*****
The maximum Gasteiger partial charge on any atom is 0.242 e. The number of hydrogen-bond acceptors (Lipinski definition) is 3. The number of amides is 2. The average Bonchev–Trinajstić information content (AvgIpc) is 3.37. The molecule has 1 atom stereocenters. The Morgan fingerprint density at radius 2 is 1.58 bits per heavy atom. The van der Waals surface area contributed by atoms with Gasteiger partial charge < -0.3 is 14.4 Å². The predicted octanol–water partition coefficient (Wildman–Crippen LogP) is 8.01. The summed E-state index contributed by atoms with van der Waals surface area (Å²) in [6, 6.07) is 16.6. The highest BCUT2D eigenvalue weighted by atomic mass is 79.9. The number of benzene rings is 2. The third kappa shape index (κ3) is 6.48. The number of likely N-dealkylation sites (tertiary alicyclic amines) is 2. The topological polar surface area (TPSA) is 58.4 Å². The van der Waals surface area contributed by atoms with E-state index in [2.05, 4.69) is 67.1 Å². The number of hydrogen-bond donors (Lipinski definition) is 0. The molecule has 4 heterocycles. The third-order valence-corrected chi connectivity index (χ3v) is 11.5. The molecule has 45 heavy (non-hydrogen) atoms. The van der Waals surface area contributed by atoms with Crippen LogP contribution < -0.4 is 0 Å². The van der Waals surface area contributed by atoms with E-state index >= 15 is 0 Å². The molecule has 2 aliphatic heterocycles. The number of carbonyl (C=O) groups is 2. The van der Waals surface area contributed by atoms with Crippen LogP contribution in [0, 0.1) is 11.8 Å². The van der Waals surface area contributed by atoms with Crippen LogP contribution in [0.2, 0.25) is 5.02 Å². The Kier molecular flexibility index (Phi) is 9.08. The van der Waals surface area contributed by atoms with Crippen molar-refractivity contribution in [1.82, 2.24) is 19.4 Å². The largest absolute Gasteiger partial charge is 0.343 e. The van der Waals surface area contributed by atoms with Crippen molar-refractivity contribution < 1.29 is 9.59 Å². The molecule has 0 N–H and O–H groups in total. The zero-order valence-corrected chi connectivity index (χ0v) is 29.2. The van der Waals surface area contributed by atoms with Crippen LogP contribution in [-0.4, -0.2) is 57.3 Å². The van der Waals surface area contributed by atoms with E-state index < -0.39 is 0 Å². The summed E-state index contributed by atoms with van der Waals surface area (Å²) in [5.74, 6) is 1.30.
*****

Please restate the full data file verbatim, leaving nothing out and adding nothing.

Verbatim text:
The maximum Gasteiger partial charge on any atom is 0.242 e. The number of hydrogen-bond acceptors (Lipinski definition) is 3. The number of amides is 2. The average Bonchev–Trinajstić information content (AvgIpc) is 3.37. The molecule has 1 atom stereocenters. The Morgan fingerprint density at radius 2 is 1.58 bits per heavy atom. The van der Waals surface area contributed by atoms with Gasteiger partial charge < -0.3 is 14.4 Å². The predicted octanol–water partition coefficient (Wildman–Crippen LogP) is 8.01. The summed E-state index contributed by atoms with van der Waals surface area (Å²) in [6, 6.07) is 16.6. The highest BCUT2D eigenvalue weighted by atomic mass is 79.9. The number of benzene rings is 2. The third kappa shape index (κ3) is 6.48. The number of likely N-dealkylation sites (tertiary alicyclic amines) is 2. The topological polar surface area (TPSA) is 58.4 Å². The van der Waals surface area contributed by atoms with E-state index in [2.05, 4.69) is 67.1 Å². The number of hydrogen-bond donors (Lipinski definition) is 0. The molecule has 4 heterocycles. The third-order valence-corrected chi connectivity index (χ3v) is 11.5. The molecule has 45 heavy (non-hydrogen) atoms. The van der Waals surface area contributed by atoms with Crippen LogP contribution < -0.4 is 0 Å². The van der Waals surface area contributed by atoms with E-state index >= 15 is 0 Å². The molecule has 2 aliphatic heterocycles. The number of carbonyl (C=O) groups is 2. The van der Waals surface area contributed by atoms with Crippen LogP contribution in [0, 0.1) is 11.8 Å². The van der Waals surface area contributed by atoms with Crippen LogP contribution in [0.2, 0.25) is 5.02 Å². The Kier molecular flexibility index (Phi) is 9.08. The van der Waals surface area contributed by atoms with Crippen molar-refractivity contribution in [1.82, 2.24) is 19.4 Å². The largest absolute Gasteiger partial charge is 0.343 e. The van der Waals surface area contributed by atoms with Crippen molar-refractivity contribution < 1.29 is 9.59 Å². The molecule has 0 N–H and O–H groups in total. The zero-order valence-corrected chi connectivity index (χ0v) is 29.2. The van der Waals surface area contributed by atoms with Crippen LogP contribution in [-0.4, -0.2) is 57.3 Å². The van der Waals surface area contributed by atoms with E-state index < -0.39 is 0 Å². The summed E-state index contributed by atoms with van der Waals surface area (Å²) in [5.74, 6) is 1.30.